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Former Alliance principal faults Form 1 selection

By | January 25th 2012

By Standard Reporter

This year’s Form 1 selection procedure to national schools has drawn the ire of former Alliance and Friend’s School Kamusinga principal Christopher Khaemba.

In a press statement to the media, the highly venerated principal faulted the process as unfair and skewed against pupils from rural schools.

"The method used to distribute students to national schools is a distortion of merit, equity and fairness," said Mr Khaemba, also the founding Dean of African Leadership Academy — the continent’s premier girls’ school based in South Africa.

He cited Bungoma County’s top girl, who despite her sterling performance, was denied admission to any of the three nation schools she had selected.

Jepkirui Edith Lorna, who scored 433 marks, had selected Moi Girls Eldoret, Alliance Girls and the Kenya High as her national school choices.

"In total disregard of her score, the young girl was sent to Lugulu Girls, which was her provincial school choice," Khaemba said.

"Even with the discriminatory approach that was weighted against private schools, it just makes sense that the best student should have got her choice."

The top boy in the county met the same fate. Masinde Joseph Baraka, who scored 432 marks, could neither make it to Mang’u nor Alliance — his choice for national school.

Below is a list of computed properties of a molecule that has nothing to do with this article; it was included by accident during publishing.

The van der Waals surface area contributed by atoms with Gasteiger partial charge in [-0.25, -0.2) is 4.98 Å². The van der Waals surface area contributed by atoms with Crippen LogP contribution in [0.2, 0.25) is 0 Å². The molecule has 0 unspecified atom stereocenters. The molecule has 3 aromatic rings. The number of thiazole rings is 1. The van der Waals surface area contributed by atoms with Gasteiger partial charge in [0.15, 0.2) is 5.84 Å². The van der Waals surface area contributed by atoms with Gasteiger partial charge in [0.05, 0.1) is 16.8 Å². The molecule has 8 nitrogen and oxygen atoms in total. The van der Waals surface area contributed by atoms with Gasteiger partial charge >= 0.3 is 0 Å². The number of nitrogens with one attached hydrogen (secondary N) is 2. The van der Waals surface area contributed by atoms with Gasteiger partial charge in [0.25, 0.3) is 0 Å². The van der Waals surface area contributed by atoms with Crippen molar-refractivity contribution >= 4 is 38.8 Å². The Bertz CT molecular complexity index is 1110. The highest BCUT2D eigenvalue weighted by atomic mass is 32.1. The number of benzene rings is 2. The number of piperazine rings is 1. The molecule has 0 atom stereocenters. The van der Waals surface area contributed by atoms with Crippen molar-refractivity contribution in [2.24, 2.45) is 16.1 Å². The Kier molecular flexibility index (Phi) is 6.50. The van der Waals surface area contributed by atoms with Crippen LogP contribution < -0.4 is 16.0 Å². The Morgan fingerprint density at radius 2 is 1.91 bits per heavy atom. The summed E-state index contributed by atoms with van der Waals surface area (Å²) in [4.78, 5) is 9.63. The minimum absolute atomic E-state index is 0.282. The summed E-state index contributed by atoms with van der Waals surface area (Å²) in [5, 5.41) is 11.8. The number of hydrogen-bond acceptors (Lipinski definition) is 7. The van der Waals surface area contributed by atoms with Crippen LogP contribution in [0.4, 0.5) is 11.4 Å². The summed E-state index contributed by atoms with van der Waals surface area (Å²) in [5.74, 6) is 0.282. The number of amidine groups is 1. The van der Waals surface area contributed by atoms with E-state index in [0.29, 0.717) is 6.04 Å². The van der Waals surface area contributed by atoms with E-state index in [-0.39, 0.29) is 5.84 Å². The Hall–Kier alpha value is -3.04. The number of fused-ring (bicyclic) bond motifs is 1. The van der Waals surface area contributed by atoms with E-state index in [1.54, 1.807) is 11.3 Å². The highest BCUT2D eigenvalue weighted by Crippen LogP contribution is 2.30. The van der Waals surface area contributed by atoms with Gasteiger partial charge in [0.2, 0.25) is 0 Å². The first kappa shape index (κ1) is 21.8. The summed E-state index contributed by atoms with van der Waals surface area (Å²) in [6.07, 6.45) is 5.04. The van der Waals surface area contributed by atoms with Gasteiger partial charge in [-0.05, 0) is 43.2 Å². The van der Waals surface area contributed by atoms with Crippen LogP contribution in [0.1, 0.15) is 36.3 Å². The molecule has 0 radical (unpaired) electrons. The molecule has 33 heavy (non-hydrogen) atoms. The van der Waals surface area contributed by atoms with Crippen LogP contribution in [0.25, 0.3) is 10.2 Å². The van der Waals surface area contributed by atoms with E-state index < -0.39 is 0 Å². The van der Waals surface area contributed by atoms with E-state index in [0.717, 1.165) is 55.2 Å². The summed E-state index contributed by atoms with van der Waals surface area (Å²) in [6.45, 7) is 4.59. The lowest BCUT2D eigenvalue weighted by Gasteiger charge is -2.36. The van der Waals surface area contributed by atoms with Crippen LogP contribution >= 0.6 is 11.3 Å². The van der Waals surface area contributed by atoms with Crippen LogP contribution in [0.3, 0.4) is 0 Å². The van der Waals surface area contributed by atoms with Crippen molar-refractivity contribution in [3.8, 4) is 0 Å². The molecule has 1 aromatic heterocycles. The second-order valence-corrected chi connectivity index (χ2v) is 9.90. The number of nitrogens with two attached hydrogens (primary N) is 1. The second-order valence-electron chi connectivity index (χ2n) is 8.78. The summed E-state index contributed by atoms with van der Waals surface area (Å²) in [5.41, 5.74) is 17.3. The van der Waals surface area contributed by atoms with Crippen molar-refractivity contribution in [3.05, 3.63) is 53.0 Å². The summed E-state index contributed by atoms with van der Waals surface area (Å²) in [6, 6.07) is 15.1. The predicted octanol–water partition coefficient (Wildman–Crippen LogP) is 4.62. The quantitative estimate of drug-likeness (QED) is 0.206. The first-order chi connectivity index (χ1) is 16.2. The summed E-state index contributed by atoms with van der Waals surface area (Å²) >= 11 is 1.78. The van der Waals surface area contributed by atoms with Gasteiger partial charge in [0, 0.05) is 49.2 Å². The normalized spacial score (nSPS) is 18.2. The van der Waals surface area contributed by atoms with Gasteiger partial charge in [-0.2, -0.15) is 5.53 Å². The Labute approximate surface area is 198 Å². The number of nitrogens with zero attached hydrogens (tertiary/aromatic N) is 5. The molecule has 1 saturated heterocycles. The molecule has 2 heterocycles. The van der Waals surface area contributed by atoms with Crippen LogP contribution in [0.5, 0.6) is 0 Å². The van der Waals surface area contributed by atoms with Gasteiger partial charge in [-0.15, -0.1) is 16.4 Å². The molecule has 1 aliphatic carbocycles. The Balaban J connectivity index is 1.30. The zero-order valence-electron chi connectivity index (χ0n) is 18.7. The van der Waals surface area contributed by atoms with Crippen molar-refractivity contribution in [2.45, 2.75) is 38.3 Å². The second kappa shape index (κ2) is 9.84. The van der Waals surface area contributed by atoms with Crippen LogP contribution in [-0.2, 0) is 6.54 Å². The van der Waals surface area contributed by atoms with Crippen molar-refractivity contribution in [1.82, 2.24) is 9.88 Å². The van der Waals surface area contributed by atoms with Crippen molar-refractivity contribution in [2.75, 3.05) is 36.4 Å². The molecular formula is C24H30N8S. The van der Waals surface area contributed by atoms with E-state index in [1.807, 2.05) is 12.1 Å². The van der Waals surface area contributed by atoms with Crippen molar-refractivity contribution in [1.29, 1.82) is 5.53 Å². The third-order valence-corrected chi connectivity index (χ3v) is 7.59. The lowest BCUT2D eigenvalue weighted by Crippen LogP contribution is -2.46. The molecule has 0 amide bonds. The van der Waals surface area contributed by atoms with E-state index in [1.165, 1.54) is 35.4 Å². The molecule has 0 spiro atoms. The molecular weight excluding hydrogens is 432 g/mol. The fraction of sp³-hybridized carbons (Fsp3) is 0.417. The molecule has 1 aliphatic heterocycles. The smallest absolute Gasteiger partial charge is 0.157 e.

"A system that substitutes and distorts merit is corrupt and lacking in relevance. Such a system is unnecessarily punitive when it is the future of our children at stake," Khaemba said in the statement.

"In a situation where good schools are scarce, merit is the only option," he said.

According to Khaemba, Bungoma County in particular has been dealt a big blow, whose two newly elevated national schools _ Lugulu Girls and Friends School Kamusinga — jointly admitted 48 students.

Towards the end of 2011, Education Minister Prof Sam Ongeri and the PS Prof James ole Kiyiapi took the principals of the 30 new national schools through the formula to allocate Form One placements.

According to the formula, 20 per cent should come from the district that hosts the school; 40 per cent from the host county and 40 per cent from outside the county.

Khaemba says going through the calculations, Bungoma County have had 240 places in the two schools.

"The Ministry of Education can violated its own rules and did not explain the reasons for abandoning this method of Form One selection," he said.

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